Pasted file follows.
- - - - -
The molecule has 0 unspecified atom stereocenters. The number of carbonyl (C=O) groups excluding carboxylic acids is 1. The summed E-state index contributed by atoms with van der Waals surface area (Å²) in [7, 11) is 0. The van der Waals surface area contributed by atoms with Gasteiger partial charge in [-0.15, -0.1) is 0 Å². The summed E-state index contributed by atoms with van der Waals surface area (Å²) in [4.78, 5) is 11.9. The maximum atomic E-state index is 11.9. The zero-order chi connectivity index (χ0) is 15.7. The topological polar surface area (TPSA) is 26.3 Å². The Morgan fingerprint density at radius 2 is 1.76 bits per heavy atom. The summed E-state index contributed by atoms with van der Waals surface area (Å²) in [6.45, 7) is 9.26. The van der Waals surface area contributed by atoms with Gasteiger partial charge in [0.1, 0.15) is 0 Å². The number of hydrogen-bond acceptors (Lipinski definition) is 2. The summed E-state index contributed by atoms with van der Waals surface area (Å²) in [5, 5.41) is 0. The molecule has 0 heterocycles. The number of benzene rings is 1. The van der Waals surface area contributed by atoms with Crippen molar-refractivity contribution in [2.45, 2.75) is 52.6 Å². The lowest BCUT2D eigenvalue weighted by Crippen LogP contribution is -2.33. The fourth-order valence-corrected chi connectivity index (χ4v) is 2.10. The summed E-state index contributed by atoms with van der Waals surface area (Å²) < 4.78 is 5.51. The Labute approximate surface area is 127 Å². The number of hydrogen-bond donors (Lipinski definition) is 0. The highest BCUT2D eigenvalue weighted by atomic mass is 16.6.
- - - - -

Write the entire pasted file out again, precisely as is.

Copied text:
The molecule has 0 unspecified atom stereocenters. The number of carbonyl (C=O) groups excluding carboxylic acids is 1. The summed E-state index contributed by atoms with van der Waals surface area (Å²) in [7, 11) is 0. The van der Waals surface area contributed by atoms with Gasteiger partial charge in [-0.15, -0.1) is 0 Å². The summed E-state index contributed by atoms with van der Waals surface area (Å²) in [4.78, 5) is 11.9. The maximum atomic E-state index is 11.9. The zero-order chi connectivity index (χ0) is 15.7. The topological polar surface area (TPSA) is 26.3 Å². The Morgan fingerprint density at radius 2 is 1.76 bits per heavy atom. The summed E-state index contributed by atoms with van der Waals surface area (Å²) in [6.45, 7) is 9.26. The van der Waals surface area contributed by atoms with Gasteiger partial charge in [0.1, 0.15) is 0 Å². The number of hydrogen-bond acceptors (Lipinski definition) is 2. The summed E-state index contributed by atoms with van der Waals surface area (Å²) in [5, 5.41) is 0. The molecule has 0 heterocycles. The number of benzene rings is 1. The van der Waals surface area contributed by atoms with Crippen molar-refractivity contribution in [2.45, 2.75) is 52.6 Å². The lowest BCUT2D eigenvalue weighted by Crippen LogP contribution is -2.33. The fourth-order valence-corrected chi connectivity index (χ4v) is 2.10. The summed E-state index contributed by atoms with van der Waals surface area (Å²) < 4.78 is 5.51. The Labute approximate surface area is 127 Å². The number of hydrogen-bond donors (Lipinski definition) is 0. The highest BCUT2D eigenvalue weighted by atomic mass is 16.6.